Facebook’s Oversight Board has decided to uphold the company’s suspension of former President Donald Trump.
But in an announcement about its decision Wednesday, the board criticized Facebook for making the suspension “indefinite.” It said the open-ended ban was ordered without clear standards. The board demanded that Facebook’s leadership reexamine its decision and decide on another punishment that better fits the “gravity of the violation and the prospect of future harm.”
The board gave the company six months to come up with a new penalty that agrees with current rules governing all Facebook users.
Facebook’s semi-independent Oversight Board, which currently has 20 members, was established to rule on content-related matters. It was created after widespread criticism that Facebook was not effectively policing misinformation, hate speech and influence campaigns from outside groups or governments.
Facebook’s Oversight Board has decided to uphold the company’s suspension of former President Donald Trump on Wednesday, May 5, 2021. The board also gave the company six months to come up with a new penalty that agrees with current rules governing all Facebook users.
Trump’s Facebook and Instagram accounts were suspended in January over statements he posted to the services. The companies said the posts risked fueling further violence following the January 6 storming of the U.S. Capitol by Trump supporters.
The board said it agreed with Facebook that two of Trump’s posts on January 6 “severely violated” the content standards of both Facebook and Instagram. Instagram is owned by Facebook.
In the first post to supporters taking part in rioting at the Capitol, Trump said in a video: “I know your pain. I know you’re hurt. We had an election that was stolen from us.” He also said, “We love you. You’re very special.” In the video, Trump also said: “But you have to go home now. We have to have peace.”
In the second post, as police were still in the process of securing the Capitol, he called his supporters “great patriots” and added, “remember this day forever.”
The board said the language used in both posts clearly violated Facebook’s rules against praising or supporting people taking part in violence.
By making repeated statements about election fraud with no evidence to back up his claims, Trump had “created an environment where a serious risk of violence was possible,” the board said. His words of support to the rioters had “legitimized their violent actions,” it added.
However, the board said it was not correct for Facebook to order an “indefinite” suspension with no clear steps for when or whether the account would be reestablished. It added that Facebook’s action against Trump did not follow its own “clear, published” policies.
Facebook’s vice president of global affairs and communications, Nick Clegg, said in a statement he was “pleased” that the board had upheld the basis for Trump’s suspension. He added that the company’s leadership will now consider the board’s decision and come up with a new action that is “clear and proportionate.”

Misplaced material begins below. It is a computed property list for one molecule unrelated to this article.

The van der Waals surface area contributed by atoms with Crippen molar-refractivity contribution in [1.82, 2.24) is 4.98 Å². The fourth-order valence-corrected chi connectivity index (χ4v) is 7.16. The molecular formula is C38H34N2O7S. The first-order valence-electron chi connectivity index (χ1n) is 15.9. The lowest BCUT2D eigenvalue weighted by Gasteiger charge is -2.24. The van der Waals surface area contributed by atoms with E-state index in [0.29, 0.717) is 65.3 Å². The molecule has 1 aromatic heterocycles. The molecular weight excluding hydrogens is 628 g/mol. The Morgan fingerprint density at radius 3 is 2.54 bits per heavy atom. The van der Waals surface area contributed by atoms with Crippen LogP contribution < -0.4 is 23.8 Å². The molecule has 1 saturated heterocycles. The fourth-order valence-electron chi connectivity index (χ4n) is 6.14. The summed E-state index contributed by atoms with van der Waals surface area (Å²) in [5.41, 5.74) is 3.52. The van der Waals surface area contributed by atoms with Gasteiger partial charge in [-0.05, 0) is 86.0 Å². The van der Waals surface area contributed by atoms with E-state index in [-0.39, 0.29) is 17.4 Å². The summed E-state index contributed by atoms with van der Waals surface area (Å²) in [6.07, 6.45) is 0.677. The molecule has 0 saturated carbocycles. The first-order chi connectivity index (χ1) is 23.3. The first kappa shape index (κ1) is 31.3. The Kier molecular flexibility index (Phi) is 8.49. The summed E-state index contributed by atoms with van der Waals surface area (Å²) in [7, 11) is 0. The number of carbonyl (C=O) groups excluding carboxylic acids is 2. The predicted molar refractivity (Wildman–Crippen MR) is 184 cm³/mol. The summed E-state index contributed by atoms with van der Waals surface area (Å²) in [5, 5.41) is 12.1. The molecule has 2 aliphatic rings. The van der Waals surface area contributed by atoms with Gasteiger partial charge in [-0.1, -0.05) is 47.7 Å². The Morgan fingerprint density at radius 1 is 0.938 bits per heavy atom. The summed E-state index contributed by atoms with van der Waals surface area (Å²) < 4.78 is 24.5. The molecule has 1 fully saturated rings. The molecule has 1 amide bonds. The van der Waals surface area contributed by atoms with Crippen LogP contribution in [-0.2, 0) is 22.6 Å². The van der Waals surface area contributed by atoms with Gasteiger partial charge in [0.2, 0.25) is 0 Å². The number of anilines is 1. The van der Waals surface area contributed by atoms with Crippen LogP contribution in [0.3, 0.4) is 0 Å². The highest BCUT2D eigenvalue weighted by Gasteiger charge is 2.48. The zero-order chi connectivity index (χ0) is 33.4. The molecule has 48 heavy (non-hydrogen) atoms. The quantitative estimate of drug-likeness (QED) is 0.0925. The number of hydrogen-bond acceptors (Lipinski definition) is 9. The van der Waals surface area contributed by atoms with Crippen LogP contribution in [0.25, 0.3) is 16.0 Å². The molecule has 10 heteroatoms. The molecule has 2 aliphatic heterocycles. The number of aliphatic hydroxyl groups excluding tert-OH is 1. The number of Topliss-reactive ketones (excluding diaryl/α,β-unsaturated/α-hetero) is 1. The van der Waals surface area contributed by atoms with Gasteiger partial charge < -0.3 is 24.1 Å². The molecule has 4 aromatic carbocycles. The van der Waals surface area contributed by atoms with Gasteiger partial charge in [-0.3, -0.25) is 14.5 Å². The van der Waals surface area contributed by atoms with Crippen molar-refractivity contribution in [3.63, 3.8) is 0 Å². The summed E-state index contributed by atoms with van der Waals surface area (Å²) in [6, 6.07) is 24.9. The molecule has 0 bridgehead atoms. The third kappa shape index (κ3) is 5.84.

In a statement posted Wednesday on his website, Trump did not specifically comment on the board’s decision. Instead, he called out Facebook, Twitter and Google for being “corrupt” companies that “must pay a political price.” He added: “Free Speech has been taken away from the President of the United States because the Radical Left Lunatics are afraid of the truth.”
Twitter and YouTube
Trump was also banned from other major social media services after the Capitol rioting, including Twitter and Google-owned YouTube. Twitter had been Trump’s favored medium for messaging throughout his presidency. Twitter has said its ban on Trump will remain, even if he runs for office again.
The board’s decision has been watched for signals on how the world’s largest social network will deal with rule-breaking world leaders in the future. This week, Twitter provided information about a public opinion study the company is carrying out to see how the public thinks it should deal with world leaders.
Since March, Twitter has been collecting input for the study. It said it had received nearly 49,000 answers in 14 languages. The study sought opinions on whether people believe that world leaders breaking Twitter’s rules should face “greater or lesser” actions than other users. The company also asked whether it was ever correct for Twitter to permanently suspend the account of a current president or prime minister.
Twitter said it will process the data before releasing study results.
I’m Bryan Lynn.
Words in This Story
indefinite – adj. with no fixed time, size, end or limit
standard – n. a level of quality that is considered acceptable
prospect – n. the possibility that something might happen in the future
penalty – n. a punishment for doing something that is against a law or rule
patriot – n. a person who loves and strongly supports or fights for his or her country
fraud – n. the crime of using dishonest methods to take something valuable from another person
legitimize – v. make something legal or acceptable
proportionate – adj. a size or number directly related to something else